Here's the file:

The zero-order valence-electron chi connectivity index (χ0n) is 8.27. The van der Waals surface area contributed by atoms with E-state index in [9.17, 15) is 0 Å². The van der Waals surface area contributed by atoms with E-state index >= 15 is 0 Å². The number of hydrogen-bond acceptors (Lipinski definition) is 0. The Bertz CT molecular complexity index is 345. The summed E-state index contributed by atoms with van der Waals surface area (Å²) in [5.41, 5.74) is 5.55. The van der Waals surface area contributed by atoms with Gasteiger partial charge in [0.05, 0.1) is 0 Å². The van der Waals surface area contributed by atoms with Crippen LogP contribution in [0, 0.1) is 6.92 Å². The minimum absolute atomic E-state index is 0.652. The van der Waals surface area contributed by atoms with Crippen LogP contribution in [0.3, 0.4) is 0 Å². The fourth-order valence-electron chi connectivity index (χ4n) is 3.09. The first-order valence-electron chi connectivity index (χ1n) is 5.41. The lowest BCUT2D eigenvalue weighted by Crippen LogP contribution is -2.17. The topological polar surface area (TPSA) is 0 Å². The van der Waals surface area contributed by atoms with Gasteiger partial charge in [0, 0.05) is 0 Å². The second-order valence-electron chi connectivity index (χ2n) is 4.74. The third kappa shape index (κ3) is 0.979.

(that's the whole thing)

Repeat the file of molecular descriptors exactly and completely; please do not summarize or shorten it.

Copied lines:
The zero-order valence-electron chi connectivity index (χ0n) is 8.27. The van der Waals surface area contributed by atoms with E-state index in [9.17, 15) is 0 Å². The van der Waals surface area contributed by atoms with E-state index >= 15 is 0 Å². The number of hydrogen-bond acceptors (Lipinski definition) is 0. The Bertz CT molecular complexity index is 345. The summed E-state index contributed by atoms with van der Waals surface area (Å²) in [5.41, 5.74) is 5.55. The van der Waals surface area contributed by atoms with Gasteiger partial charge in [0.05, 0.1) is 0 Å². The van der Waals surface area contributed by atoms with Crippen LogP contribution in [0, 0.1) is 6.92 Å². The minimum absolute atomic E-state index is 0.652. The van der Waals surface area contributed by atoms with Crippen LogP contribution in [0.3, 0.4) is 0 Å². The fourth-order valence-electron chi connectivity index (χ4n) is 3.09. The first-order valence-electron chi connectivity index (χ1n) is 5.41. The lowest BCUT2D eigenvalue weighted by Crippen LogP contribution is -2.17. The topological polar surface area (TPSA) is 0 Å². The van der Waals surface area contributed by atoms with Gasteiger partial charge in [0, 0.05) is 0 Å². The second-order valence-electron chi connectivity index (χ2n) is 4.74. The third kappa shape index (κ3) is 0.979.